The Escalade EXT and Nissan Maxima, which is second on the HLDI list, have theft claim rates seven to eight times higher than the average for all cars. "This is the second year in a row that an Escalade is among the vehicles most likely to have a theft claim," said Kim Hazelbaker, HLDI senior vice president. "Both the Escalade pickup and SUV also top the list of vehicles with the most expensive theft claims, indicating they are top targets for thieves."

One of the likely reasons for the Escalade's popularity among thieves is the propensity for owners to outfit the big Cadillacs with expensive wheel packages, some costing as much as $10,000. Where wheels are popular on the Escalade, the Nissan Maxima's theft rate climbed dramatically in 2002 when the company made expensive high-intensity discharge headlights part of the car's standard equipment.

"Investigators tell us the high-intensity discharge headlights are often stolen because they fit into earlier Maximas that were sold without such lights," Hazelbaker said. "This car was redesigned for 2004, and its new headlight assemblies don't fit previous generation models. It's too early to tell if the 2004s will still have a theft problem."

How the Studies Differ
HLDI results are based on the number of insured vehicles. Information on theft losses published by the National Insurance Crime Bureau doesn't take into account how many of each vehicle are insured, so the most popular vehicles on the road tend to top these organizations' lists of most stolen vehicles. In contrast, HLDI and CCC Information Services identify vehicles with the worst theft losses by counting the number of claims by make and model relative to the number of each make and model insured or registered, indicating which vehicles are most likely to be targets.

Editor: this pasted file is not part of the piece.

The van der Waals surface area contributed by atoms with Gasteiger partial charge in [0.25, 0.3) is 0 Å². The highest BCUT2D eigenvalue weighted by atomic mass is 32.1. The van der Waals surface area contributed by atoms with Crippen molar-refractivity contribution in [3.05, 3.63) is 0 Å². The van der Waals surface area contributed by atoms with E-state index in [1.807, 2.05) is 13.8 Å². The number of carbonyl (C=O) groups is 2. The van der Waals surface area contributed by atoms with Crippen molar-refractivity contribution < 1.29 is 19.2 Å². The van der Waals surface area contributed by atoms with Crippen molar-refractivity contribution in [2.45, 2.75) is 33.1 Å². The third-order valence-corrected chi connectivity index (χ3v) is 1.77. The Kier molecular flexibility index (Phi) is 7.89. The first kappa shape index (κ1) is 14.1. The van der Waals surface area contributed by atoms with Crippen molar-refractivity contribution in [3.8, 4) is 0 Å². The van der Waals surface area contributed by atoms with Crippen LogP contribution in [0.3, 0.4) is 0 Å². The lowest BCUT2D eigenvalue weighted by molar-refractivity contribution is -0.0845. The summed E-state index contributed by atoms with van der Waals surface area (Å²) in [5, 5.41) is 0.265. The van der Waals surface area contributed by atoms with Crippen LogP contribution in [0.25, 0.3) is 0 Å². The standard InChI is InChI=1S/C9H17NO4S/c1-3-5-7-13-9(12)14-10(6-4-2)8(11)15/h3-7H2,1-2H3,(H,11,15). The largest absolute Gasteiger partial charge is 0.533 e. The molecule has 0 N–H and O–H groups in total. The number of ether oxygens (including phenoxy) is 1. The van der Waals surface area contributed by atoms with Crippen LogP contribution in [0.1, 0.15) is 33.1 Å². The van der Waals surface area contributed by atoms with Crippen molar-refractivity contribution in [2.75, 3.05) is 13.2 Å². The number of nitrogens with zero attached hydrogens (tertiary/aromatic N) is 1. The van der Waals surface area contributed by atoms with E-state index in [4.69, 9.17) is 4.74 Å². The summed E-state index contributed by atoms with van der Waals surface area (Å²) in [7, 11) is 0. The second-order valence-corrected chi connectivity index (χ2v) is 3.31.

Thieves Follow Market Trends
Thieves still prefer cars over SUVs or pickups—although large SUVs are becoming more common on the lists. In two separate studies, one from CCC and the other from the National Insurance Crime Bureau (NICB), at least seven of the ten most commonly stolen vehicles in the United States are cars, with the Acura Integra, Toyota Camry, Honda Civic and Honda Accord prominent on the lists. However both studies show an increase in SUV theft.

The SUVs with the highest theft rates, according to the CCC 2004 stolen vehicle report, are the 2004 Cadillac Escalade and the 1998 Land Rover Range Rover.

The most commonly stolen truck, according to the NICB report, is the Chevrolet Silverado (C/K) full-size pickup—fourth on the NICB list for calendar 2003.

According to Bryant, "Vehicle thieves follow market trends and target the most popular vehicles because they provide the best market for stolen vehicle parts and illegal export to other countries."




http://autos.msn.com/advice/article.aspx?contentid=2891&src=Ins
 

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2000 civic is up there high! Did the 6thgens not have the computer chip thing in the key? I know the 7thgens have that computer chip so the car won't start etc.